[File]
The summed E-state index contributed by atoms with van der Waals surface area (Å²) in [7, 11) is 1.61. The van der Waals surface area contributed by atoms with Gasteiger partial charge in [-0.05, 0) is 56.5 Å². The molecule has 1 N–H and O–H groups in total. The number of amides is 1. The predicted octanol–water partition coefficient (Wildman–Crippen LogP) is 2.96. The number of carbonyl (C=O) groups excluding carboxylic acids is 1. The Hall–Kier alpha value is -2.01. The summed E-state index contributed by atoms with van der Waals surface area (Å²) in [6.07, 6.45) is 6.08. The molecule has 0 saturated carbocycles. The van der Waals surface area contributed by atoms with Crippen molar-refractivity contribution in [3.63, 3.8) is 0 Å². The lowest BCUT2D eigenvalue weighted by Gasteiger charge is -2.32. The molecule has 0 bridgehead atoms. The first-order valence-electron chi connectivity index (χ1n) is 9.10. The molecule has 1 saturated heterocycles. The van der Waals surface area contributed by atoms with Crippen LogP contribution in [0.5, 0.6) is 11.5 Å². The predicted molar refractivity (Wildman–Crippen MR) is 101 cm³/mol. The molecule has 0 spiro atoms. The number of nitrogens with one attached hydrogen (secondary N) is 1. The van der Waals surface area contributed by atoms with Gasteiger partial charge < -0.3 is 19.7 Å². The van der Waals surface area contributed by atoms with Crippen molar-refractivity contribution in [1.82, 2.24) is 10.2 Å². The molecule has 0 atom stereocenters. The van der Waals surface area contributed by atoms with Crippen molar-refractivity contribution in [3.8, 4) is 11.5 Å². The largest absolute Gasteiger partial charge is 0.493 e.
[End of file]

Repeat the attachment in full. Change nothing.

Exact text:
The summed E-state index contributed by atoms with van der Waals surface area (Å²) in [7, 11) is 1.61. The van der Waals surface area contributed by atoms with Gasteiger partial charge in [-0.05, 0) is 56.5 Å². The molecule has 1 N–H and O–H groups in total. The number of amides is 1. The predicted octanol–water partition coefficient (Wildman–Crippen LogP) is 2.96. The number of carbonyl (C=O) groups excluding carboxylic acids is 1. The Hall–Kier alpha value is -2.01. The summed E-state index contributed by atoms with van der Waals surface area (Å²) in [6.07, 6.45) is 6.08. The molecule has 0 saturated carbocycles. The van der Waals surface area contributed by atoms with Crippen molar-refractivity contribution in [3.63, 3.8) is 0 Å². The lowest BCUT2D eigenvalue weighted by Gasteiger charge is -2.32. The molecule has 0 bridgehead atoms. The first-order valence-electron chi connectivity index (χ1n) is 9.10. The molecule has 1 saturated heterocycles. The van der Waals surface area contributed by atoms with Crippen LogP contribution in [0.5, 0.6) is 11.5 Å². The predicted molar refractivity (Wildman–Crippen MR) is 101 cm³/mol. The molecule has 0 spiro atoms. The number of nitrogens with one attached hydrogen (secondary N) is 1. The van der Waals surface area contributed by atoms with Gasteiger partial charge < -0.3 is 19.7 Å². The van der Waals surface area contributed by atoms with Crippen molar-refractivity contribution in [1.82, 2.24) is 10.2 Å². The molecule has 0 atom stereocenters. The van der Waals surface area contributed by atoms with Crippen molar-refractivity contribution in [3.8, 4) is 11.5 Å². The largest absolute Gasteiger partial charge is 0.493 e.